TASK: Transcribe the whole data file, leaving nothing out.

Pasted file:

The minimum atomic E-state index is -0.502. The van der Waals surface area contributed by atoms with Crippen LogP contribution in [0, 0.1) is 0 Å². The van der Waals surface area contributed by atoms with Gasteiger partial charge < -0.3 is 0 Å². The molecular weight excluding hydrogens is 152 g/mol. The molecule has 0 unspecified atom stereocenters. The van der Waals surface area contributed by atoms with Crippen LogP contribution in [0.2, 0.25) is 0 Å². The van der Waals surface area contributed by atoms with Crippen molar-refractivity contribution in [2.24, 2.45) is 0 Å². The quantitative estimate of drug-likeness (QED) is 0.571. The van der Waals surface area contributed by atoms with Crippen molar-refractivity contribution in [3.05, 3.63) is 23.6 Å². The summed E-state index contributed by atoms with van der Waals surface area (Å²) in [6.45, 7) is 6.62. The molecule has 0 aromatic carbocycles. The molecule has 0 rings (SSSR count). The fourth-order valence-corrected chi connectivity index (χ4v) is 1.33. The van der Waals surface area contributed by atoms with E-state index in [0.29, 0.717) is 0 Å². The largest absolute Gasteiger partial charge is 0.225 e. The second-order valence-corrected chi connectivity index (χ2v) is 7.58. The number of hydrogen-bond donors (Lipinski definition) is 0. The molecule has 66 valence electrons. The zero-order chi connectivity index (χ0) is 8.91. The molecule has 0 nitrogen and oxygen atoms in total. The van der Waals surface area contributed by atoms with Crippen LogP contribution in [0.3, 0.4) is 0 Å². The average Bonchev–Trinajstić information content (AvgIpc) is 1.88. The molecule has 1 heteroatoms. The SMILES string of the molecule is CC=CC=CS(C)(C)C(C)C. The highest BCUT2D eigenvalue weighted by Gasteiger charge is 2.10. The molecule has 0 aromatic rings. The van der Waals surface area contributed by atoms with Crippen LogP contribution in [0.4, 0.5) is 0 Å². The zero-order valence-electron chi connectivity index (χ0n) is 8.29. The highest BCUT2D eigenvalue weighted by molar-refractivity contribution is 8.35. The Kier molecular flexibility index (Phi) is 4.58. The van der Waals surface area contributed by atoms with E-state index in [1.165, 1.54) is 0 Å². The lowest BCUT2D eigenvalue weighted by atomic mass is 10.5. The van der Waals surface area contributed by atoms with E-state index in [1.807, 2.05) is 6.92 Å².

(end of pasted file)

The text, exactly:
The minimum atomic E-state index is -0.502. The van der Waals surface area contributed by atoms with Crippen LogP contribution in [0, 0.1) is 0 Å². The van der Waals surface area contributed by atoms with Gasteiger partial charge < -0.3 is 0 Å². The molecular weight excluding hydrogens is 152 g/mol. The molecule has 0 unspecified atom stereocenters. The van der Waals surface area contributed by atoms with Crippen LogP contribution in [0.2, 0.25) is 0 Å². The van der Waals surface area contributed by atoms with Crippen molar-refractivity contribution in [2.24, 2.45) is 0 Å². The quantitative estimate of drug-likeness (QED) is 0.571. The van der Waals surface area contributed by atoms with Crippen molar-refractivity contribution in [3.05, 3.63) is 23.6 Å². The summed E-state index contributed by atoms with van der Waals surface area (Å²) in [6.45, 7) is 6.62. The molecule has 0 aromatic carbocycles. The molecule has 0 rings (SSSR count). The fourth-order valence-corrected chi connectivity index (χ4v) is 1.33. The van der Waals surface area contributed by atoms with E-state index in [0.29, 0.717) is 0 Å². The largest absolute Gasteiger partial charge is 0.225 e. The second-order valence-corrected chi connectivity index (χ2v) is 7.58. The number of hydrogen-bond donors (Lipinski definition) is 0. The molecule has 66 valence electrons. The zero-order chi connectivity index (χ0) is 8.91. The molecule has 0 nitrogen and oxygen atoms in total. The van der Waals surface area contributed by atoms with Crippen LogP contribution in [0.3, 0.4) is 0 Å². The average Bonchev–Trinajstić information content (AvgIpc) is 1.88. The molecule has 1 heteroatoms. The SMILES string of the molecule is CC=CC=CS(C)(C)C(C)C. The highest BCUT2D eigenvalue weighted by Gasteiger charge is 2.10. The molecule has 0 aromatic rings. The van der Waals surface area contributed by atoms with Crippen LogP contribution in [0.4, 0.5) is 0 Å². The zero-order valence-electron chi connectivity index (χ0n) is 8.29. The highest BCUT2D eigenvalue weighted by molar-refractivity contribution is 8.35. The Kier molecular flexibility index (Phi) is 4.58. The van der Waals surface area contributed by atoms with E-state index in [1.165, 1.54) is 0 Å². The lowest BCUT2D eigenvalue weighted by atomic mass is 10.5. The van der Waals surface area contributed by atoms with E-state index in [1.807, 2.05) is 6.92 Å².